1 National cultures
1.1 Hofstede's five Cultural Dimensions
A series of perspectives that we might use to achieve a different insight into business was introduced by Morgan (1986) in his book entitled Images of an Organization. One of these was the business as a culture, a type of micro-society where people work and ‘live’ together on a daily basis, with certain rules and understandings about what is acceptable and what is not. The idea of a business having a culture was developed from the work of Hofstede on national cultures (1980). His research focused on ways of measuring national culture and how these ‘measures’ might work differently in different contexts. The cultural values that are important in a national culture, he suggested, could be reflected in the way businesses within that country are operated and organised.
Hofstede's five dimensions (he developed four in 1980, then added a fifth in 1991) were:
Power distance This concerns the extent to which less powerful members of organisations within a country expect and accept that power is distributed unequally. National cultures that demonstrated what Hofstede called a ‘low power distance’ are ones in which there is a concern to minimise inequalities. Hofstede included Sweden and New Zealand as examples of this. In general, Hofstede found that Latin American and Latin European (France and Spain) countries had higher power distance scores. The less powerful in these societies tend to look to those with power to make decisions, and inequalities within society are more acceptable. This is represented by a tendency for the centralisation of power and the subordination of those with less power within businesses.
Individualism/collectivism In an individualistic society, people are expected to look after themselves and their families. In the case of business this is reflected in, for example, employment contracts based on hiring and firing. Two examples of countries with high scores on this dimension were Australia and Canada. In more collective societies, people are more concerned for others and the culture is based around more cohesive groups, such as the family, which offer protection in exchange for loyalty. This tendency is reflected in businesses as well as elsewhere in society. Hofstede cited Ecuador and Indonesia as examples of more collective societies.
Masculinity/femininity This refers to the degree to which gender roles are distinct and adhered to within a society. In high femininity societies, social gender roles overlap, with both men and women valuing ‘feminine’ qualities such as modesty, intuition and quality of life above the more traditionally ‘masculine’ qualities of aggression and competition. Hofstede's research suggested that Denmark and the Netherlands were more feminine cultures, while many other Western countries exhibited more masculine values. The USA was ranked fifteenth out of 53 nations on this masculinity score. Japan, the UK and West Germany also scored highly on masculine values.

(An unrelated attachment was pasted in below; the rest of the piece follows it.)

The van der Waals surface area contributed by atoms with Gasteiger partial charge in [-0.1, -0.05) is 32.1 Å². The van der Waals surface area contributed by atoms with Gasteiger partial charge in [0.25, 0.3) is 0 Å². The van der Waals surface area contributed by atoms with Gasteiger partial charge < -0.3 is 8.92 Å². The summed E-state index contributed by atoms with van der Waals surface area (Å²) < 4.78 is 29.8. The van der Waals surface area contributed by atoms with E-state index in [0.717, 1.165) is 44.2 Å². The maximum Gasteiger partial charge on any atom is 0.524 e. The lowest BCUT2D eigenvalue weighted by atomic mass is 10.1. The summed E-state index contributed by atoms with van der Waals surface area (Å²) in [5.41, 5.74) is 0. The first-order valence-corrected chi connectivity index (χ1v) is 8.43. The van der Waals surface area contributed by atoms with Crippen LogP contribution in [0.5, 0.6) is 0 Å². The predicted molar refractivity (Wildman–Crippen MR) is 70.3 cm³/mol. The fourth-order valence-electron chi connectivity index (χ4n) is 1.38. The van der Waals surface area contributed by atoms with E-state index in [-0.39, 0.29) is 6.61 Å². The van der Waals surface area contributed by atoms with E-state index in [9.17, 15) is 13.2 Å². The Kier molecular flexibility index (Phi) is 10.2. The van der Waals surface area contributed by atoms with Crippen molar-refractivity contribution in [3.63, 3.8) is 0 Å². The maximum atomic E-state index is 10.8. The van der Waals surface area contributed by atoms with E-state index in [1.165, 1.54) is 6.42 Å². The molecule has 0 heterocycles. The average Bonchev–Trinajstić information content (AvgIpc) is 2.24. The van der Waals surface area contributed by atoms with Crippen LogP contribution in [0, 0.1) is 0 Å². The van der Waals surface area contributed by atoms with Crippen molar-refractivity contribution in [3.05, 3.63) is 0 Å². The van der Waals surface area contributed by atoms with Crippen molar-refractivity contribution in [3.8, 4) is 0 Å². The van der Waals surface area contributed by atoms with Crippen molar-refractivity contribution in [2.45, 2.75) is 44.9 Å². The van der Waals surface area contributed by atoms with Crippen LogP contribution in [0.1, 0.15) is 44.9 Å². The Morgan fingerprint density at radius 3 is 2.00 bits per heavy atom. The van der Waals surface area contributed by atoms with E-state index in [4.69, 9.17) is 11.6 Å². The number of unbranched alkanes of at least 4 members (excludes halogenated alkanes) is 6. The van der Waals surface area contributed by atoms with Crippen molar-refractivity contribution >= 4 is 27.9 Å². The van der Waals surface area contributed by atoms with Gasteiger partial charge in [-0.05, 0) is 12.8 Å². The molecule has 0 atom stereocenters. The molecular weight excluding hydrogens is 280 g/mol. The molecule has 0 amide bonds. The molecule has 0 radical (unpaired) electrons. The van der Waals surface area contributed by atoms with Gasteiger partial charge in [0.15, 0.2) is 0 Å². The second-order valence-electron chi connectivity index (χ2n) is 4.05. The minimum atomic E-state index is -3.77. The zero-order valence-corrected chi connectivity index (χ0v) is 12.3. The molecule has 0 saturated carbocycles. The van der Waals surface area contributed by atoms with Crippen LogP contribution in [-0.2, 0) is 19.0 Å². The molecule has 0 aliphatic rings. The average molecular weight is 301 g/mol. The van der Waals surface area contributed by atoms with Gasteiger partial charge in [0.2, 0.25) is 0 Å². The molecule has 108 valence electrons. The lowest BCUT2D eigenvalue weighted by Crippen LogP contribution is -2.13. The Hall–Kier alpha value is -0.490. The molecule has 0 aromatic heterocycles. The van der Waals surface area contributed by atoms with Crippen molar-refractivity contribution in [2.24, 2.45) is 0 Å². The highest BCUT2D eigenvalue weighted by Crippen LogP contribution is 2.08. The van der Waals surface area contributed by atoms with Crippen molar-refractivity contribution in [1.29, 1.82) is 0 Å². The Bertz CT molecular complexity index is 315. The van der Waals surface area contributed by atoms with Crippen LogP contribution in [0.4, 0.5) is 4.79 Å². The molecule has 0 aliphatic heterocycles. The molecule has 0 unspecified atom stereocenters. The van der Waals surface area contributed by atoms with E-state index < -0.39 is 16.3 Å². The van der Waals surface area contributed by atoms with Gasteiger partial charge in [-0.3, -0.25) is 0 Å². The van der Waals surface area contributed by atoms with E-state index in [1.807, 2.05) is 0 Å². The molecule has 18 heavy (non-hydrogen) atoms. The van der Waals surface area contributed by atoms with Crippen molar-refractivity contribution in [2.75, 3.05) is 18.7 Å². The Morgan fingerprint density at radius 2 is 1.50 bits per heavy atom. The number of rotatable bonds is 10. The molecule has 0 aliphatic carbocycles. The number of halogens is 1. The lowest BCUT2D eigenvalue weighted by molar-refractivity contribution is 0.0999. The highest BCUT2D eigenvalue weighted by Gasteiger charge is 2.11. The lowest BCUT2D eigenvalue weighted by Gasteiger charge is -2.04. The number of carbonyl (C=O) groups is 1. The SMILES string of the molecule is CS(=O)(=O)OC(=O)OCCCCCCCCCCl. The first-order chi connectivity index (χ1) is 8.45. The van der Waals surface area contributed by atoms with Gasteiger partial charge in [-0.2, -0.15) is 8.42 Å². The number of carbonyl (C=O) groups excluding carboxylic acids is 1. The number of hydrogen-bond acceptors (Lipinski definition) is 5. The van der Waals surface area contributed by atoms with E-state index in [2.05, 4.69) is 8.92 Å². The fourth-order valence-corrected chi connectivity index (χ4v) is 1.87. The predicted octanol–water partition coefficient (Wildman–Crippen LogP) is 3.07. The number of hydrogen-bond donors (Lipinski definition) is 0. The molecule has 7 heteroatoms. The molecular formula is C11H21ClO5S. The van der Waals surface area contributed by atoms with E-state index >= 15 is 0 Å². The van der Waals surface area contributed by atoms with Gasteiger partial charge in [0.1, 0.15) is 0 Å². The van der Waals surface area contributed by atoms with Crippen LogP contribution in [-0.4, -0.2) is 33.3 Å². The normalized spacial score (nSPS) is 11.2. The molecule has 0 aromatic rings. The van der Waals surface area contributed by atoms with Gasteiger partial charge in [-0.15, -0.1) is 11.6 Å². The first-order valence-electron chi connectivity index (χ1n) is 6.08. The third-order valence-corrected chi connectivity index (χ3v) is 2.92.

Uncertainty avoidance This concerns the extent to which the members of a society feel threatened by uncertain and unknown situations. Hofstede suggested that Jamaica and Singapore were relatively low uncertainty avoidance cultures, where precision and punctuality are less important, innovation is encouraged and people are motivated by being esteemed by, or belonging to, others above other things. High uncertainty avoidance scores mean that there is a fear of ambiguous situations, a preference for being busy and being precise and punctual. Relatively high scores on this dimension were found for Latin American and Latin European countries, Japan and South Korea.
Confucian/dynamism This refers to the extent to which long-termism or short-termism appears to be the dominant approach. Long-termism stresses perseverance and being sparing with resources. Short-termism, in Hofstede's analysis, involves a greater emphasis on quick results. Hofstede found that the USA tended towards short-termism, while the Netherlands was the most long-termist European nation, ranked tenth out of 23 countries surveyed.
These differences between national cultures are based in deep-rooted values and so are largely implicit rather than openly acknowledged. They create all sorts of problems for employees in multinational companies who go to work abroad, or for representatives doing business with suppliers or customers in other countries. We can use the simple activity below to explore some of these differences.
Purpose: to consider business practices in different cultural contexts.
Task: consider each item in the following list. In your country's culture, is this behaviour considered to be acceptable or not?
Paying an agent for an introduction to a business opportunity.
Paying a government agent for bureaucratic procedures to be bypassed or speeded up.
Making a copy of a product that you have seen at an international trade fair.
Paying people to find loopholes in tax laws.
Giving gifts to the purchasing manager in a large business organisation.
Charging high interest rates for unsecured loans to individuals.
If you and I came from different cultures, we would give different answers here. You might think some of these behaviours were inappropriate or unethical, but I might think you were wrong. In either of our countries, these business behaviours could be against the law, but, as a visitor, we might not know that, nor realise that we were offending the people with whom we were attempting to do business.